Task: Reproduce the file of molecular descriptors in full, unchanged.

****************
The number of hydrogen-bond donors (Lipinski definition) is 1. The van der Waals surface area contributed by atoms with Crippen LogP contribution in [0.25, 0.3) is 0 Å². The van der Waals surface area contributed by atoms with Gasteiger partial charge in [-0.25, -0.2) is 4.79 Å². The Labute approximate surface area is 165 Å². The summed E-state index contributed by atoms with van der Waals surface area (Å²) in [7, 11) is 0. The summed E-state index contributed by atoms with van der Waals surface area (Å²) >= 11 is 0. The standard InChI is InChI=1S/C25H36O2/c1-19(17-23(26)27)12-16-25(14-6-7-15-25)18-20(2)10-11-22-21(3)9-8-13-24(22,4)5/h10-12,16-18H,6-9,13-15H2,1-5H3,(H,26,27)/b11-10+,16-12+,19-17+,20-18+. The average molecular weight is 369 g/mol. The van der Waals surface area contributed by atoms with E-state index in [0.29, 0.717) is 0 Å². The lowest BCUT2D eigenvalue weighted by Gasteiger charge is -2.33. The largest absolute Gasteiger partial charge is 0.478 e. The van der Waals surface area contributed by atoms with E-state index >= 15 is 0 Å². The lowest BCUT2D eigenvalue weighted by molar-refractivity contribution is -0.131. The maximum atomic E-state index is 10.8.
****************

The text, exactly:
The number of hydrogen-bond donors (Lipinski definition) is 1. The van der Waals surface area contributed by atoms with Crippen LogP contribution in [0.25, 0.3) is 0 Å². The van der Waals surface area contributed by atoms with Gasteiger partial charge in [-0.25, -0.2) is 4.79 Å². The Labute approximate surface area is 165 Å². The summed E-state index contributed by atoms with van der Waals surface area (Å²) in [7, 11) is 0. The summed E-state index contributed by atoms with van der Waals surface area (Å²) >= 11 is 0. The standard InChI is InChI=1S/C25H36O2/c1-19(17-23(26)27)12-16-25(14-6-7-15-25)18-20(2)10-11-22-21(3)9-8-13-24(22,4)5/h10-12,16-18H,6-9,13-15H2,1-5H3,(H,26,27)/b11-10+,16-12+,19-17+,20-18+. The average molecular weight is 369 g/mol. The van der Waals surface area contributed by atoms with E-state index in [0.29, 0.717) is 0 Å². The lowest BCUT2D eigenvalue weighted by Gasteiger charge is -2.33. The largest absolute Gasteiger partial charge is 0.478 e. The van der Waals surface area contributed by atoms with E-state index >= 15 is 0 Å². The lowest BCUT2D eigenvalue weighted by molar-refractivity contribution is -0.131. The maximum atomic E-state index is 10.8.